Gadhia’s client acquitted, spared deportation

A landed immigrant has been acquitted of a serious drug charge and spared deportation after “shoddy” police work became the focus of the defence cross-examination of Crown witnesses, Toronto criminal lawyer Roots Gadhia tells

After just three days of trial and four witnesses, the prosecutor asked Ontario Superior Court Justice John Sproat to dismiss the jury and acquit Gadhia’s client of possession of drugs for the purposes of trafficking.

“It was a very courageous decision by the Crown,” Gadhia says of the recent case.

In November 2010, Peel Regional Police arrived at a Mississauga high-rise condominium unit after a confidential informant told them a man and woman were using it to deal drugs, Gadhia says.

As officers approached, they saw Gadhia’s client, in his early 30s, and another man leaving the building, though not the unit. They arrested Gadhia’s client, but the other man bolted, and officers gave chase.

They caught the other man 20 minutes later. Alleging they found cellphones on him that he could have used to warn an accomplice to destroy drugs inside the unit, police cited “exigent circumstances” and entered without a warrant. They found 430 grams of crack cocaine with an estimated street value of $42,000.

The unit was leased for a time by a former girlfriend of Gadhia’s client, but police provided inadequate proof that he lived there, the lawyer says.

“My position is the police failed to establish that my client was the resident in the unit during that particular time,” she says.

The only evidence linking him to the apartment was a sticky note attached to a “tenant information sheet” filled out by his former girlfriend, the lawyer says.

But by the time the document was provided to the defence as part of the Crown’s disclosure of police evidence, her client’s name had been written into the document without explanation, Gadhia says.

So, all of a sudden, this nefarious taint attached itself to all of the evidence,” she says. “It almost seemed as if his name had been planted on the document.”

Her client’s passport, which he always kept on him to serve as ID, mysteriously appeared in an evidence bag of items seized from the apartment, although police had taken it from his person after his arrest, she said.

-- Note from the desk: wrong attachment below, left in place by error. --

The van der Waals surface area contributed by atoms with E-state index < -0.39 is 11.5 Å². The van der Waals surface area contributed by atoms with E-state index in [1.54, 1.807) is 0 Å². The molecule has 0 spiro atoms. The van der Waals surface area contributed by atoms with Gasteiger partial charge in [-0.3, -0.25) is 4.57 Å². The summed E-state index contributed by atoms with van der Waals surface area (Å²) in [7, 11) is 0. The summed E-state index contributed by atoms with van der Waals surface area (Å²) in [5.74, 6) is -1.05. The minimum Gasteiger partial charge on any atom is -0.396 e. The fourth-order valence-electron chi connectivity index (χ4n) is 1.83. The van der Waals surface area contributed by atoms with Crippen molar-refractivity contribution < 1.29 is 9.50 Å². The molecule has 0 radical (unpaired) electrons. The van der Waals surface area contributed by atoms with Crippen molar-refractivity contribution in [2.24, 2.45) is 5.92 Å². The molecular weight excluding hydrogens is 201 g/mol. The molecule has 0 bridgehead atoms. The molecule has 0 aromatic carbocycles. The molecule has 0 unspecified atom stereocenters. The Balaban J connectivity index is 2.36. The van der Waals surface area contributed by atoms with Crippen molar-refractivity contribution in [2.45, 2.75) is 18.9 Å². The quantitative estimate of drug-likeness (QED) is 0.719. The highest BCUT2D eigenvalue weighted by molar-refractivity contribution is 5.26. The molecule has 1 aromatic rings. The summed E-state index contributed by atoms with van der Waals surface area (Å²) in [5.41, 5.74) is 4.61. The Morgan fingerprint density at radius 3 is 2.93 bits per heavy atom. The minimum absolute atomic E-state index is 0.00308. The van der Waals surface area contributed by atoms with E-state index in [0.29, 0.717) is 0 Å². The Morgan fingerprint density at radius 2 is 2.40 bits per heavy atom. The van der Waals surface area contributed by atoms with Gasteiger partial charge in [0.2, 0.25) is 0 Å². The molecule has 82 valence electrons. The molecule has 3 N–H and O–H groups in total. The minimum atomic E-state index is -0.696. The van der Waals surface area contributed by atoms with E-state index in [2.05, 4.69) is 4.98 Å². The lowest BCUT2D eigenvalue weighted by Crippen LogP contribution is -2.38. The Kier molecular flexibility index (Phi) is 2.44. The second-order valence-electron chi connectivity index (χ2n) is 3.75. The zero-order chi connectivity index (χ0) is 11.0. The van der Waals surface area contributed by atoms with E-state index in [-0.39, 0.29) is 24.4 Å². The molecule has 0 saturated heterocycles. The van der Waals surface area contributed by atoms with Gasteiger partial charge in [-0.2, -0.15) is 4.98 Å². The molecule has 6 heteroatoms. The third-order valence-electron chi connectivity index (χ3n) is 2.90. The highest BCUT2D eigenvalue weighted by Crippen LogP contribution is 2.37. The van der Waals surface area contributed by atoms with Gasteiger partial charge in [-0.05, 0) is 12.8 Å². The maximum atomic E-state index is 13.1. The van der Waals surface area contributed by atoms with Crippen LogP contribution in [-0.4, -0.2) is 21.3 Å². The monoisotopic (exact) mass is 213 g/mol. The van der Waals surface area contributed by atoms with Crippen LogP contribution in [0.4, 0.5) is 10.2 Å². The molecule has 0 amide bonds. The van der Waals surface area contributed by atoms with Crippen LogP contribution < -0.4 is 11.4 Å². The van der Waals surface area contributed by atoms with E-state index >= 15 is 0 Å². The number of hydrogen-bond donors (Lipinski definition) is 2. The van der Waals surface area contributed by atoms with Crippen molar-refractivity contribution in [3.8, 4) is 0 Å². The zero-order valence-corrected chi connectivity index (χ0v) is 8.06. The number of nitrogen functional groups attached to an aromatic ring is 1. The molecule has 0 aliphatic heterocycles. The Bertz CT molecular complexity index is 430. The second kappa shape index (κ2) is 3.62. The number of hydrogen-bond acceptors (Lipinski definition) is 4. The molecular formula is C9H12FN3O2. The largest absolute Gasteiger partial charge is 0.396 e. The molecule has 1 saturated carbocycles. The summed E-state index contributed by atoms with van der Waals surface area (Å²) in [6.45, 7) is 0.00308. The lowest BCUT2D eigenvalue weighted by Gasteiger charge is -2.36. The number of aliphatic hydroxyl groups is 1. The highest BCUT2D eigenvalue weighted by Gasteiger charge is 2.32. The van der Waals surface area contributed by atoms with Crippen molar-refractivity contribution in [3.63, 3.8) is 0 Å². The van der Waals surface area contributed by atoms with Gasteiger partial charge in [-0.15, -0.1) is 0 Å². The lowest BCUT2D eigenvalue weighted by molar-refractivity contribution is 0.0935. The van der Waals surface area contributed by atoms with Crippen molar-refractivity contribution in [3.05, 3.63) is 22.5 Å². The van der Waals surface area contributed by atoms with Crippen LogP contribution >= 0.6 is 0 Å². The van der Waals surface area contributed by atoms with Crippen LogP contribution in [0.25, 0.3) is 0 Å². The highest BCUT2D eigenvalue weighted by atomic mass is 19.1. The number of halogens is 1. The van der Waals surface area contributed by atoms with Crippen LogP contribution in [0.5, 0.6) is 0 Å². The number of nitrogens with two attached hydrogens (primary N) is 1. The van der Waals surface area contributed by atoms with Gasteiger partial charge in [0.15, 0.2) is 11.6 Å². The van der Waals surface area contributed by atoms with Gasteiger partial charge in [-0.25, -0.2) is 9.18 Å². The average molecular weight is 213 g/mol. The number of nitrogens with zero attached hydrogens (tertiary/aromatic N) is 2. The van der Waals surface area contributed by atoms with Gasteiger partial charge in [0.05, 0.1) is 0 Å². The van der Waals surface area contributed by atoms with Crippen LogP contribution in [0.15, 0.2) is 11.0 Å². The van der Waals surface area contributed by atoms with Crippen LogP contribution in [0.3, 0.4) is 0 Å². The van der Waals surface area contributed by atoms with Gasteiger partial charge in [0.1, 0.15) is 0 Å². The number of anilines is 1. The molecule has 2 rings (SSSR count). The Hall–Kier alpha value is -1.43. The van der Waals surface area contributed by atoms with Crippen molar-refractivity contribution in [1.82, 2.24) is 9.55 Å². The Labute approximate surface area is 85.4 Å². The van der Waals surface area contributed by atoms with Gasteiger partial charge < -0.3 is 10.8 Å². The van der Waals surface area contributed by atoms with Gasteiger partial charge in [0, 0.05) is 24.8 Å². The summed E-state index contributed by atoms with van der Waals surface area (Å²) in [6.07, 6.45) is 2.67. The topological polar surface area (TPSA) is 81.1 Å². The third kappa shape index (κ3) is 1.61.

The police investigation proved to be sloppy in many ways, as the judge himself noted, Gadhia says.

For instance, officers never kept the unit under surveillance to establish whether her client actually lived there, Gadhia says. Nor did they show the condominium concierge a photo of her client to confirm or deny his residency.

Police did not test the drug baggies or the boxes containing the crack cocaine for fingerprints to see who had been touching them, Gadhia says.

Nor did officers wear gloves when collecting evidence, she says.

They found the crack cocaine in a walk-in closet containing mostly men’s clothes, but never established whether the clothes belonged to her client, she says.

The livingroom contained a trophy cabinet, but officers did not check whose name appeared on the awards, she says.

“Nothing that could have assisted in securing the concept of knowledge and control of the unit was done by the police,” Gadhia says.

Police claimed they saw mail addressed to her client at the unit, but they never seized the mail. Her client’s ex-girlfriend testified that all the mail came in her name.

The ex-girlfriend claimed she leased the unit to serve as their love nest but that she left when their relationship ended. She said she assumed her ex-boyfriend would remain or would sub-lease the unit.

Police did not charge her, although both she and Gadhia’s client were implicated by the confidential informant. Instead, she became a Crown witness against her ex-boyfriend. Police didn’t charge the man who ran from them either. They only charged Gadhia’s client.

Had the police done their job properly, her client would never have been charged, Gadhia says.

If convicted, he faced a possible five years in prison and deportation because he is not a citizen but is a permanent resident.

“It was a huge deal for him,” Gadhia says.

Most people expect police to investigate properly and preserve evidence, she says, but in this case, “they failed to do so.”

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